Monday, 30 August 2010

Night Four of our Jupiter observations, Mauna Kea Observatory

This is our last night observing, so we had a last look at a Mauna Kea sunset, coming up just after dinner at Hale Pohaku. We also brought my wife, Vanessa, my daughter, Lisa, and her partner, Mark, up to see the telescope. It was Lisa and Mark's first time on the mountain. Mark is a professional artist (, specialising in abstract painting. He was absolutely stunned by everything he saw - the light, the colours of the mountain and of the sky, the silhouettes of the mountains and the telescopes as the sun went down - and now has enough photos to inspire his art for years ahead.

On the way up to the summit we stopped by the roadside to look at the Hawaiian Silversword. This is an endangered species in Hawaii, and - according to the Institute of Astronomy's website on Mauna Kea Plants ( is a member of the "Silversword Alliance". Sounds very dramatic!

During the last Ice Age, Mauna Kea was covered by glaciers. It must have been absolutely spectacular, since the volcano was active then, spewing out red hot lava by the millions of tonnes. On the ride up to the summit, you go through the middle of the Ice Age Reserve. You can really see the effects - large, smooth valleys carved by the ice, and huge mounds of boulders, called moraines, that were carried by the glaciers and then left there when the ice started to melt again.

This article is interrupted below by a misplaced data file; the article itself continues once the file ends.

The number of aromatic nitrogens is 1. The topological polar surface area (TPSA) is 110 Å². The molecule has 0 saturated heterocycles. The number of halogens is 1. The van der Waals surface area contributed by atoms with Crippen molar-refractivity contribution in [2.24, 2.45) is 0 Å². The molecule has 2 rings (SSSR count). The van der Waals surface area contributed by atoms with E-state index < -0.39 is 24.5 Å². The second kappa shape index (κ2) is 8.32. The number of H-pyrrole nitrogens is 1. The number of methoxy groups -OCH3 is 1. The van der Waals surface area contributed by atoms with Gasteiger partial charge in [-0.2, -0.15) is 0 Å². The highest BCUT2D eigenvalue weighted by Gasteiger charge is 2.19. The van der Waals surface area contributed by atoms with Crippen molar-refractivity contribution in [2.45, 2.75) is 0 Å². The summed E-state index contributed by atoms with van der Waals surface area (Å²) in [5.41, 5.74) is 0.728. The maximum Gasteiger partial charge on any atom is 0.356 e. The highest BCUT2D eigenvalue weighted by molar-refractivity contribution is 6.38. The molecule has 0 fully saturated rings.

Back on the observing front, sometimes things don't quite work right, and you just don't seem to be able to fix it. Tonight is one of those nights. The sky is beautifully clear, the spectrometer is working perfectly, but we have had some trouble with the guide camera, which has decided to save our images rather differently from normal. Nothing we cannot live with, but unexplainably odd. And it means we are having to do manually what used to happen automatically - keeps us focussed.

As soon as we finish tonight, with another haul of amazing images and spectra, we will be heading back to Hale Pohaku for breakfast and then down the mountain to Hilo. It's always sad to leave the Observatory behind, but the extra oxygen at sea level is very welcome. Indeed, it can often inspire you to take on tasks you would normally try to put off. This time I have promised Henrik he won't have to cut down any trees in the jungle that backs onto my wife's back yard!

Our thanks go to all those at the Observatory and at Hale Pohaku who have help to make our observing run such a success.

No comments:

Post a Comment